Three Ways of the Saw by Matt Mullins (A Review by David Atkinson)

Atticus Books

216 pgs/$7.99

In recent memory, it seems that much of the fiction that receives significant critical attention is the writing that is unusual.  Whether this means fiction that experiments with language, fiction that challenges what a story is or can be, or fiction that just doesn’t resemble what we remember reading before, we seem to spend a lot of time talking about writing simply because it is different.  I am not sure why this is the case, but I admit that even I have been guilty of this.

However, though it is amusing to talk about things that are strange, I think there is a danger in spending too much of our attention on the experimental and not paying enough attention to what is new in more traditional, well-written fiction.  I don’t mean to say that experimental fiction is not necessarily written well, just that we commit an error when we ignore good fiction simply because it does its work quietly in telling a solid story.  After all, aren’t we really in this for the story?

By way of example, consider this excerpt from the story Blood Sacrifice in Three Ways of the Saw by Matt Mullins:

It’s the burning that surprises him most, more so even than the brute shock of unexpected impact when the snowball, no, the ice-ball, drills magma into his ear.  His hand darts to the side of his head.  He staggers and turns to see the clot of them laughing and pointing from across the street.  He does not know who they are, probably public school kids, all three of them a few years older, calling him asshole, pussy, loser to the wind ringing past his torn eardrum.

Clearly, this excerpt illustrates some really solid traditional writing.  The description is visceral, tangible, and emotional.  There is a lot we are told in a short time, but there is also a lot we are not being told that we somehow also know.  In short, I find this to be compelling fiction.

However, do not assume that the stories in Three Ways of the Saw do not have any bizarre treats in store simply because I interpret them as more traditional than experimental.  The Dog in Me, by way of example, is surely on the strange side.  The narrator of the story gets a dog thinking it will help him hit on his hot next-door neighbor.  However, he shortly decides that the dog is conspiring with his mailman to prevent this, even possibly writing “Creep” on the narrator’s subscription copy of Juggs when it is placed in the narrator’s, or the neighbor’s, mailbox.  If that wasn’t odd enough, the narrator’s plan to deal with the situation is even stranger:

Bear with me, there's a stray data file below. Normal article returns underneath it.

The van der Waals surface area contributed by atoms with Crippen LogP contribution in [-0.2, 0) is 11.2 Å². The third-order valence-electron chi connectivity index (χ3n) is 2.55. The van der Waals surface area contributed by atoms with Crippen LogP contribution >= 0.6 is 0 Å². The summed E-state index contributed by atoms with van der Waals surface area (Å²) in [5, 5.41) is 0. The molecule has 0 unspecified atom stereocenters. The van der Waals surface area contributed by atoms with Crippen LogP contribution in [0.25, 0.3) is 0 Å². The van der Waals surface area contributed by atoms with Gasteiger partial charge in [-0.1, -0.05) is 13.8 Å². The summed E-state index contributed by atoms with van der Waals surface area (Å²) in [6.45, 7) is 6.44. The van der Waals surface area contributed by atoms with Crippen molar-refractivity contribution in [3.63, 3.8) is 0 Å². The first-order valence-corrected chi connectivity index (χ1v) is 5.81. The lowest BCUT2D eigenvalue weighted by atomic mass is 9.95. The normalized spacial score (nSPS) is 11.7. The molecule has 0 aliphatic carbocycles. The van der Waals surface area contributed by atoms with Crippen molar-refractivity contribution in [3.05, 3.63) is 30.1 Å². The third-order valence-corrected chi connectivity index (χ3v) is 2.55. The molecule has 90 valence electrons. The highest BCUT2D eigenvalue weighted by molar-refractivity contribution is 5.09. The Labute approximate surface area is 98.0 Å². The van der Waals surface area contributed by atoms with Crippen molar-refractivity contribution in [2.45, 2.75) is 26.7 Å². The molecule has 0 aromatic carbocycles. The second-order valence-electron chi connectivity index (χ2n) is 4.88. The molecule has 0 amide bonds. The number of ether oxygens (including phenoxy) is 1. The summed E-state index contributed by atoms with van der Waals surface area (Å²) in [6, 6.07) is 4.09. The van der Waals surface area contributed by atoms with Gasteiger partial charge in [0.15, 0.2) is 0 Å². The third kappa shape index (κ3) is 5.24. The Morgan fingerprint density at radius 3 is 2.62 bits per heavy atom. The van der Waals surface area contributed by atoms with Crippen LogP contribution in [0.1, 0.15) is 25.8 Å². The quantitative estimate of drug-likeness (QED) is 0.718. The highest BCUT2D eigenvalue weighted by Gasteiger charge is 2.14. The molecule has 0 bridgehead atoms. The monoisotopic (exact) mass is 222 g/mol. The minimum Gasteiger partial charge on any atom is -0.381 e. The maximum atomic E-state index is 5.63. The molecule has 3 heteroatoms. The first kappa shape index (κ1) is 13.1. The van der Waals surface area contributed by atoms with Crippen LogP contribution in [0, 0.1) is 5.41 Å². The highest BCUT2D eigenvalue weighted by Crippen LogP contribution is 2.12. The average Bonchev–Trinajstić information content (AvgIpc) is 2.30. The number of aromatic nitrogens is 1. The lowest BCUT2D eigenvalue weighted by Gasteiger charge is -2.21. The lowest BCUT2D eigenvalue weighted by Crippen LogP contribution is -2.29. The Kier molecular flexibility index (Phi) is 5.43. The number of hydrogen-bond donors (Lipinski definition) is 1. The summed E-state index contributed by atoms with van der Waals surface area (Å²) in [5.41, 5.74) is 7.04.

I put the Animal Channel on 24/7 and started filling a second water bowl with beer.  I heaped Otto’s plate with meat.  I made sure he was in earshot when I called to cancel his appointment to get neutered.  He put on a quick ten pounds and lost interest in the yard.  Pretty soon he was sauntering around the house like it was his paw print on the mortgage.  Meanwhile, I started spending most of my spare time outside, patrolling the perimeter, dealing with those overgrown hedges I wanted to dig out.  Let him cool his heels inside, I figured.  Give him a taste of the gilded cage.  See what it reveals.

That’s right, to deal with the dog’s treachery he basically switches places with the dog.

Still, though The Dog in Me presents some really interesting and bizarre material, I still would not call it experimental.  To me, it is a perfect example of a bizarre straightforward narrative.  It presents us something new, but doesn’t have to do fancy acrobatic tricks in order to be able to do it.

In fact, though I would consider most of the stories in this collection to utilize a somewhat traditional narrative structure, there is an impressive amount of variety.  We have already discussed Catholic school boys being brutalized by public school kids and owners switching places with their dogs because they are fighting over a hot neighbor.  Even beyond that kind of range, these stories utilize a variety of different kinds of structures, voices, and perspectives.  Male characters, female characters, old characters, young characters, omniscient disembodied views that watch different combinations of the previously mentioned characters, the stories in this collection demonstrate Mullins’s mastery of a plethora of disparate viewpoints.  A few of these stories are even built around the forbidden second person ‘you,’ and contrary to all expectations manage to pull off the effect without disrupting the story.

I find this variety to be one of the most pleasing aspects of Three Ways of the Saw.  In this collection Mullins tells us, whether it is his intention or not, that experimental fiction is not the only place to find new things in fiction.  No matter how many times we may have been over traditional grounds, there are still surprises to be had when you have the kind of range at your fingertips that Mullins appears to.  After all, there are so many possible facets to even a single truth that we will never run out of new facets to explore.  In reality, we are only limited by our ability to look at something in different ways.



David S. Atkinson received his MFA in writing from the University of Nebraska.  His stories have appeared in (and/or will be appearing shortly in) “Grey Sparrow,” “Split Quarterly,” “Cannoli Pie,” “C4: The Chamber Four Lit Mag,” “Brave Blue Mice,” “Atticus Review,” “Children Churches and Daddies,” “The Zodiac Review,” and “Fine Lines.”  His book reviews have appeared in “Gently Read Literature,” “The Rumpus,” and “All Things Pankish.”  The web site dedicated to his writing can be found at  He currently serves as a reader for “Grey Sparrow” and in his non-literary time he works as a patent attorney in Denver.